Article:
Please Kill Me Now

Ivy Turow, Saying Goodbye to Verena

Acorn, 224pp, £8.99, ISBN 9781908318947

reviewed by Aaron Sams

Ivy Turrow’s debut novel Saying Goodbye to Verena tells the story of Stella, a young woman, who upon declaring herself an economically unviable entity, decides to take her own life and leave all her possessions to her closest friend Verena. The entire book is an account of the two friends' final conversation in which Stella gives her detailed, and somewhat analytical, rationale for her morbid decision. While discussing the reasoning behind her suicide, Stella invokes a multitude of economic, scientific and sociological theories, which when annexed together make up her worldview. Turow has declared the novel’s main message to be ‘decency versus Zeitgeist’. Through articulating this message, the novel seems to fall somewhere between a manifesto for a better, more moral and decent society, and a deeply personal yet rational explanation of why a young woman would consciously choose to die.

When the world plunged into economic crisis in 2008, the reactions played out like a television re-run. The left blamed the banks, the right blamed the government, the media blamed anyone, and the majority of the public just sat confused by the whole ordeal. What had gone wrong? It seemed that there was no shortage of explanations. An entire genre of books appears to have of emerged from the dust of the economic chaos, with titles such as The Devil’s Casino and Slapped by the Invisible Hand. These books give detailed accounts of a system decaying from the inside out, but what about criticisms of the system while it is functioning correctly? What about people who simply cannot force themselves to participate in a system which is, for the better part, morally barren? It is this problematic that characterises Turow’s novel. It isn’t about the system failing, it is about the system working. Stella’s personality is embedded with morals and ethics, neither of which she can find within her daily experiences. It isn’t that she is a victim of poverty or social stratification, rather she is a victim of her own personality, one which cannot fit, or change, in order to succeed in the corporate world.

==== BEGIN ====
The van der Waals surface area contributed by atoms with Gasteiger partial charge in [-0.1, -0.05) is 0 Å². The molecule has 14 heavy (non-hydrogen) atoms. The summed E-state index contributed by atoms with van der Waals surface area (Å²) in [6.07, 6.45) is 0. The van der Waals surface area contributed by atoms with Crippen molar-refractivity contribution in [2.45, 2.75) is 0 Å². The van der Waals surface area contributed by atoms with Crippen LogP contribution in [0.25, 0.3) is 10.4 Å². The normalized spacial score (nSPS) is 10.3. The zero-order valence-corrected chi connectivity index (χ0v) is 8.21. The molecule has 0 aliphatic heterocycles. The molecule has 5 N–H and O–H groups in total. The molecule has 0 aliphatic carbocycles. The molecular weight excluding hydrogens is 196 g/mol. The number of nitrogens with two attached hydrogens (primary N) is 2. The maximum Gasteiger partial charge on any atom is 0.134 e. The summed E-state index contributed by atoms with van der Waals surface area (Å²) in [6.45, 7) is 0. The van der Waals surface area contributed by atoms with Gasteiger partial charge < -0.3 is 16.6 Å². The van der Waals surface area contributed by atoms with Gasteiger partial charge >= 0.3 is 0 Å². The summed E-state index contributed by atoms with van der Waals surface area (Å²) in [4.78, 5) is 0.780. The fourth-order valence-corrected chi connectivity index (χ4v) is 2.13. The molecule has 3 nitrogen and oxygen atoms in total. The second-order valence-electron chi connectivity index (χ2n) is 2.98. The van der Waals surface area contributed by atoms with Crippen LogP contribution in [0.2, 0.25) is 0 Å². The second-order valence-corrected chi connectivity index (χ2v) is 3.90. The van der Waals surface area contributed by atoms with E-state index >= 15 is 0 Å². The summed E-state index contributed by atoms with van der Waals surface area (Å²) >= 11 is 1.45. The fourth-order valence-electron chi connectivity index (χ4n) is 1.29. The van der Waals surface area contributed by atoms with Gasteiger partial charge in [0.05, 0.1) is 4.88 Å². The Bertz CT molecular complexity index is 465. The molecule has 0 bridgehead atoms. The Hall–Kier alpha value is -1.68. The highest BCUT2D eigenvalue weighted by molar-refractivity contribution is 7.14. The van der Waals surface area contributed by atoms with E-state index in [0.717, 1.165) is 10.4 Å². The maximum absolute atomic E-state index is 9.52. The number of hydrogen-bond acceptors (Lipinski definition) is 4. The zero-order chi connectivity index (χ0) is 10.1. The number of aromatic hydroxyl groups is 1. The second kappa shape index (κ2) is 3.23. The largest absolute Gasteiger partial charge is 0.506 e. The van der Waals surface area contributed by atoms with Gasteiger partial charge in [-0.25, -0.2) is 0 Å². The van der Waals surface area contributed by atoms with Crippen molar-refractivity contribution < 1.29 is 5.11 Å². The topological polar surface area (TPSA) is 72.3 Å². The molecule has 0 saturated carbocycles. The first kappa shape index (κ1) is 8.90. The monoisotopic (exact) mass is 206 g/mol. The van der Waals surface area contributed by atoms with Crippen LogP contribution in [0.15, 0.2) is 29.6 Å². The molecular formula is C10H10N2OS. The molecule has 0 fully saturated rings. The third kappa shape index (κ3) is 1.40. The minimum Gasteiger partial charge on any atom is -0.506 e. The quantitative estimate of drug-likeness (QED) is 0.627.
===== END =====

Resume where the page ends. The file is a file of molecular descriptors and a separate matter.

Tracing and relating our current western economic system (and its failings) through a myriad of thinkers and theories, from biological explanations to Foucauldian analysis, Turow manages to give Stella enough intellectual rigour to make a justification of her suicide in terms of a rationality that exceeds unhinged emotion. Stella has, like many others in the non-fictional universe, been damaged by corporate offices, personal debt and sexist discrimination, but this analysis isn’t about the nameless and faceless statistics such issues produce. Rather, it is an intimate portrayal of their consequences for an individual, Stella. There are certain points where the novel reads less like a fictional narrative and more like a textbook, but this is always interjected with a personal story, or a question from Verena; Turow has a talent for explaining complex ideas in a way which the reader won’t need a degree in sociology to understand.

Although this novel takes a critical stance towards the capitalist system, it is far from calling for its overthrow. Instead, it calls for a change in ethics and values: Stella is in a sense quite morally conservative as she values respect, decency and the notion that hard work should pay off. As austerity seeps into much of the western world, the dog-eat-dog competition of capitalism in this age becomes fiercer, and as jobs become scarcer, the ethics of a fair society with a respectful attitude towards our co-workers becomes desolate. The morals and cooperation we learnt in our schooling also become fruitless as we discover nice guys really do finish last. A bleak picture maybe, but it is the one that Turow invites us to acknowledge and, through the rational and persuasive arguments Stella puts forward, it becomes a picture that is hard to ignore.